Rachel in Love by Murhpy, Pat, 1987

Rachel in Love by Murhpy, Pat

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The Science Fiction romance story is a hard-to-find beast. Plenty of books out there deal with the other many-splendored sides of love, such as parent/child, familial, sexual, and such, but romantic love, if it is present, is usually not the main focus of SF stories. Rachel In Love by Pat Murphy is an exception, and it is incredibly well done, even if it is not a traditional romance story.

Rachel is a chimpanzee, but she is different than most others. She literally is the "daughter" of Dr. Aaron Jacobs. Dr. Jacobs was a cybernetic researcher who had been let go by his university for his radical ideas. He theorized that every brain had a unique pattern of waves to it, and if you could capture that pattern of waves, you could capture a personality. One day Dr. Jacobs' daughter and wife were killed in an automobile accident. Rachel was a teen at the time, and Jacobs had recorded her brain waves in his home lab. Devastated by his loss Jacobs acquired a chimpanzee, boosted its mental processes, and implanted Rachel into it. Rachel survived in her new form, though she had confusing memories of both of her past lives. Dr. Jacobs taught Rachel American Sign Language so that they could communicate, as Rachel's larynx was not up to the task of forming words. At the beginning of the story Rachel awakes to find her father dead of a heart attack. Eventually the police show up to investigate the good doctor's mysterious disappearance and find the corpse and Rachel. Rachel is corralled and sent to a primate research center where she is deloused and stuck into a cage to await mating.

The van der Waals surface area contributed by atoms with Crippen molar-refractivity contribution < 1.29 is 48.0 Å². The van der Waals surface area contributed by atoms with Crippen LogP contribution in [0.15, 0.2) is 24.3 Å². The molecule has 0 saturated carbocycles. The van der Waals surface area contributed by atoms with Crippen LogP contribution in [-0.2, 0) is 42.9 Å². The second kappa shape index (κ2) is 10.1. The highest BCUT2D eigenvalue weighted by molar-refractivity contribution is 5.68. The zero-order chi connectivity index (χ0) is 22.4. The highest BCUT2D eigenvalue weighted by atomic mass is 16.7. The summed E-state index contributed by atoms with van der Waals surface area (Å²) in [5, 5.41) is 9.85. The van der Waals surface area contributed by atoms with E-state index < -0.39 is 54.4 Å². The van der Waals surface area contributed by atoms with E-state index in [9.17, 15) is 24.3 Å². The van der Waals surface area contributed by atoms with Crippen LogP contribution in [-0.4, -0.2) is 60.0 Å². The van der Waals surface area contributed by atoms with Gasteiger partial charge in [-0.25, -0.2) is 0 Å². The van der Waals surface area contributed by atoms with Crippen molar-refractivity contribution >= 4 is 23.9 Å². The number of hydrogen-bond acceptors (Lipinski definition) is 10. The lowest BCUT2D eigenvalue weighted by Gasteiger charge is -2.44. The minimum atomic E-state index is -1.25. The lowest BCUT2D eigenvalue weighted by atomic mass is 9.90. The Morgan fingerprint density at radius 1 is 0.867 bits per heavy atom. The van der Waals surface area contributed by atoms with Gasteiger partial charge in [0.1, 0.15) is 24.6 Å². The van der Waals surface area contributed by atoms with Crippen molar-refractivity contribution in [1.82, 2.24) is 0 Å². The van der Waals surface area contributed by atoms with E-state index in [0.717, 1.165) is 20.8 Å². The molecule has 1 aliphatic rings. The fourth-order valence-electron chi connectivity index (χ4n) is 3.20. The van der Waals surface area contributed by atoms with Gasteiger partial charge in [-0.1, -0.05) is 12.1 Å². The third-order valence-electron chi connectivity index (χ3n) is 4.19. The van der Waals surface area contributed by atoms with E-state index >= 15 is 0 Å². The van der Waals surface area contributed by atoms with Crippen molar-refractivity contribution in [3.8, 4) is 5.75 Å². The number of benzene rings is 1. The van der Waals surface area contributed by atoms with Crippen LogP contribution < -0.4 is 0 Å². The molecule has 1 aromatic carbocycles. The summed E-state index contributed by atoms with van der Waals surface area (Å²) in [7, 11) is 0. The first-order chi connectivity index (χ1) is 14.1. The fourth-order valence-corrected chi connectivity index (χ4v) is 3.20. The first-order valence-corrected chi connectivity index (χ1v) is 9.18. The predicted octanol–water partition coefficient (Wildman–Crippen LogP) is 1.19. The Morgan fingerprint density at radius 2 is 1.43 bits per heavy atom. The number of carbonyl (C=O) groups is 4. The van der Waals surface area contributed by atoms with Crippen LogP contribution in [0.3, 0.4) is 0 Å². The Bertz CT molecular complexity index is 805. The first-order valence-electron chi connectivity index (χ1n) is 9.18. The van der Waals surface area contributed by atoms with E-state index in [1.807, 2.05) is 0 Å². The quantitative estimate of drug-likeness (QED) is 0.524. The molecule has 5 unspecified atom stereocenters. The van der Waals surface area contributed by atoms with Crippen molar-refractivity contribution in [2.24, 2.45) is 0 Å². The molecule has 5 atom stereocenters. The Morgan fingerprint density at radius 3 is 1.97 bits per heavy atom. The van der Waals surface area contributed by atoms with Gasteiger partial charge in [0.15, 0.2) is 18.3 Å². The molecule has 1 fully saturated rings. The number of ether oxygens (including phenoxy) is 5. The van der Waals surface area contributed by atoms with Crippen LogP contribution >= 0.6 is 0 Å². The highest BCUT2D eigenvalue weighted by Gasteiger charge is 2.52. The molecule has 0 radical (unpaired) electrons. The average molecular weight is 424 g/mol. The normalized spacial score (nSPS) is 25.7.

Rachel watches with growing terror as the woman pulls on rubber gloves and fills a hypodermic needle with a clear solution. "Mark down that I'm giving her the standard test for tuberculosis; this eyelid should be checked before she's moved in with the others. I'll add thiabendazole to her feed for the next few days to clean out any intestinal worms. And I suppose we might as well de-flea her as well," the woman says. The man grunts in response.

Expertly, the woman closes one of Rachel's eyes. With her open eye, Rachel watches the hypodermic needle approach. She feels a sharp pain in her eyelid. In her mind, she is howling, but the only sound she can manage is a breathy sigh.

The woman sets the hypodermic aside and begins methodically spraying Rachel's fur with a cold, foul-smelling liquid. A drop strikes Rachel's eye and burns. Rachel blinks, but she cannot lift a hand to rub her eye. The woman treats Rachel with casual indifference, chatting with the man as she spreads Rachel's legs and sprays her genitals. "Looks healthy enough. Good breeding stock."

Rachel moans, but neither person notices. At last, they finish their torture, put her in a cage, and leave the room. She closes her eyes, and the darkness returns.